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A copy of a November 1989 letter from Rudy Wunderlich authenticating this as a lifetime cast will accompany the lot.

Wunderlich states, “This letter will confirm that I am familiar with and have examined the original casting of Charles M. Russell’s bronze entitled The Bucker and Buckeroo. This was first copyrighted in 1911 under the name of The Weaver. It is a scarce and very fine bronze by Russell, and according to Mrs. Russell’s records there were only 19 casts made of this many of them posthumous or after Russell’s death.

“The one that you have, is, in my opinion, a lifetime cast, made by Roman Bronze Works N.Y. … and is in excellent condition.”

According to Rick Stewart, “As noted in the catalogue entry for A Bronc Twister, the term ‘weaver’ refers to a specific action of a bucking horse-something Russell would have known and fully understood when he conceived it in sculpture. The same is true of The Bucker and the Buckaroo, which accurately depicts the behavior of a horse known to seasoned riders as a ‘sunfisher.’ According to Ramon Adams, “‘Sunfishing’ was a term used when a horse twisted his body into a crescent…or, in other words, when he seemed to try to touch the ground with first one shoulder and then the other, letting the sunlight hit his belly. Such a horse was called a ‘sunfisher.’” Russell, who could depict the myriad contortions of a bucking horse with consummate skill, claimed to have some firsthand experience with the subject. He once explained to Will James, ‘I never got to be a bronc rider but in my youthful days wanted to be and while that want lasted, I had a fine chance to study hoss enatimy from under and over. The under was a view a teripan gets. The over while I hoverd at the end of a McCarty rope was like an eagle sees-grand but dam scary for folks without wings. And, what I wanted was the saddle horn and it was far, far below me. Maby you’v been thair, looking down on a hoss with plenty of legs but no head. They ust to play peek-a boo with me lots.’”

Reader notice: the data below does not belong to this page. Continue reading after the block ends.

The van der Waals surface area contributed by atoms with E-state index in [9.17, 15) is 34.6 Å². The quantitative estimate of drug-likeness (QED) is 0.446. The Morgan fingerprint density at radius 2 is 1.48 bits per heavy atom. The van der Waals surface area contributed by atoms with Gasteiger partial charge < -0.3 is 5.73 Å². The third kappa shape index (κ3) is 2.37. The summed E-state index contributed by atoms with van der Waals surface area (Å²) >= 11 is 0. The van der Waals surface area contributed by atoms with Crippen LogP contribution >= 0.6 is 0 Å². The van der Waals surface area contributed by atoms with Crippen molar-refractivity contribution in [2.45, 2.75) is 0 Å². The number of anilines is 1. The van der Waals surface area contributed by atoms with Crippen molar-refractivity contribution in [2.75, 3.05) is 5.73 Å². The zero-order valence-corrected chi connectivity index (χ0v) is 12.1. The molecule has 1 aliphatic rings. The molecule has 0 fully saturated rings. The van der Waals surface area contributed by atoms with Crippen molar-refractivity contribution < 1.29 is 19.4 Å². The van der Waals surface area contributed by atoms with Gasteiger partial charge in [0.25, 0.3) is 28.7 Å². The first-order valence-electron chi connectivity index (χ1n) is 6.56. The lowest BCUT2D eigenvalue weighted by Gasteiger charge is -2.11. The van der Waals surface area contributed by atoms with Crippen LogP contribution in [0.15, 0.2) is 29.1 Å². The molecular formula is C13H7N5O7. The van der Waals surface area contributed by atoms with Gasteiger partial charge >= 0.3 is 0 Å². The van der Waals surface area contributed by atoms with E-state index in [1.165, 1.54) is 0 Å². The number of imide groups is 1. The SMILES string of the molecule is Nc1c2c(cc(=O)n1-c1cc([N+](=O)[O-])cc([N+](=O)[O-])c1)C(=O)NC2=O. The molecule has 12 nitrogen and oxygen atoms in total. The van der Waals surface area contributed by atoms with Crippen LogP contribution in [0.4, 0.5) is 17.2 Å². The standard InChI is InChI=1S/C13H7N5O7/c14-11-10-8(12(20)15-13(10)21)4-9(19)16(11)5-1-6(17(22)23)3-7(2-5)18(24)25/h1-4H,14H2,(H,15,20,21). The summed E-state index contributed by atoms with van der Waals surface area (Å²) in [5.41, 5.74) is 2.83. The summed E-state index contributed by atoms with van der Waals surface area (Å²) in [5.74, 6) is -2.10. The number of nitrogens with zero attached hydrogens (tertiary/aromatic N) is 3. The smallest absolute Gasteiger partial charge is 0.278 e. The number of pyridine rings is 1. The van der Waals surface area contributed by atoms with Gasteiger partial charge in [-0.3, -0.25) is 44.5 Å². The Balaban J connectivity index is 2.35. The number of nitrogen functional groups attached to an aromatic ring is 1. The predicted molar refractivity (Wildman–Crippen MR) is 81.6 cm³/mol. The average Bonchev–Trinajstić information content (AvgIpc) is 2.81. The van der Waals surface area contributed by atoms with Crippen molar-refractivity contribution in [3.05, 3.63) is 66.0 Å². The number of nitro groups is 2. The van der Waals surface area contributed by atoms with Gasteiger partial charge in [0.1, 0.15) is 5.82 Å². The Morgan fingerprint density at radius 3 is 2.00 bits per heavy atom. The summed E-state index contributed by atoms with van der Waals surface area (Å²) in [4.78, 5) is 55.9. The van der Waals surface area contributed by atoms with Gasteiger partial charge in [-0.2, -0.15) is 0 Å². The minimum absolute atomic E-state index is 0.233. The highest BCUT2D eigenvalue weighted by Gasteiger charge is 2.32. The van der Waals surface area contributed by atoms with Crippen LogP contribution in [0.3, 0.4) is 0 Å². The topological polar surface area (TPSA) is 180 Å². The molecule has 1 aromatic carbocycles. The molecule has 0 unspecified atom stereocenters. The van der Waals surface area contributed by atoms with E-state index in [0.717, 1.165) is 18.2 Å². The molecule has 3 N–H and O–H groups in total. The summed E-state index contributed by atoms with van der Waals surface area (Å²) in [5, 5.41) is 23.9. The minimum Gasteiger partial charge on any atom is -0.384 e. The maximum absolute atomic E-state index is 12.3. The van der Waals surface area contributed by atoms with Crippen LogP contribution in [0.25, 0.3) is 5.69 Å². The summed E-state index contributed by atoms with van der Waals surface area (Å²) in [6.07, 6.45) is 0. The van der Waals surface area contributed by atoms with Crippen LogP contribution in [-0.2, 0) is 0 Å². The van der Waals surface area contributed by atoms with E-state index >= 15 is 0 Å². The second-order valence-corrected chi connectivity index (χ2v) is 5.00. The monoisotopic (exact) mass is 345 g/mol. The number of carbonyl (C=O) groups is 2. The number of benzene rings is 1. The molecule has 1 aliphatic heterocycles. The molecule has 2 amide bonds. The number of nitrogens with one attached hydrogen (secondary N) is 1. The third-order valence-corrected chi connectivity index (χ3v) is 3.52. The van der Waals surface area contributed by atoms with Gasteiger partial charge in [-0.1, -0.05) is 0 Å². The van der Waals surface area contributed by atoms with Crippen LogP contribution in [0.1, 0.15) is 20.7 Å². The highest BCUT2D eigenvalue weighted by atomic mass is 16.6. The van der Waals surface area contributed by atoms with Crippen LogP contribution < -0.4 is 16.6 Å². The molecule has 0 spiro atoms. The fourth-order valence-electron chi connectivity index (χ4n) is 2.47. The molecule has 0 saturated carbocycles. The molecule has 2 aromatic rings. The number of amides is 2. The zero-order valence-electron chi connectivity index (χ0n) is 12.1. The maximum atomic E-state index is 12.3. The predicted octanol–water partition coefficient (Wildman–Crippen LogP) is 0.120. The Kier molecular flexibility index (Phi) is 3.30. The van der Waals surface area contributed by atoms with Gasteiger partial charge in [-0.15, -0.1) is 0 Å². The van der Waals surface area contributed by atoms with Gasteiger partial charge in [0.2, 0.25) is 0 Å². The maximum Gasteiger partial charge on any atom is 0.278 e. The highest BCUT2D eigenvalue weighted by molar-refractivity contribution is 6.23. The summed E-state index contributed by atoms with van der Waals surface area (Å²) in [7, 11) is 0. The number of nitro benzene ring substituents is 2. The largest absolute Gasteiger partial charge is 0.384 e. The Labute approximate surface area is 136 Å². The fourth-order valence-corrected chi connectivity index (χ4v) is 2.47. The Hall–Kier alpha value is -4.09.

PROVENANCE:
The Artist
The Schrager Family Collection
Mrs. Eleanor Schrager, Forest Hills, New York, by descent, 1981
Her son, by descent
Owings Gallery, Santa Fe, New Mexico
John Cushman, Los Angeles, California, 2006

LITERATURE:
Rick Stewart, Charles M. Russell, Sculptor (Fort Worth, Texas: Amon Carter Museum, 1994), pages 268-273, example illustrated

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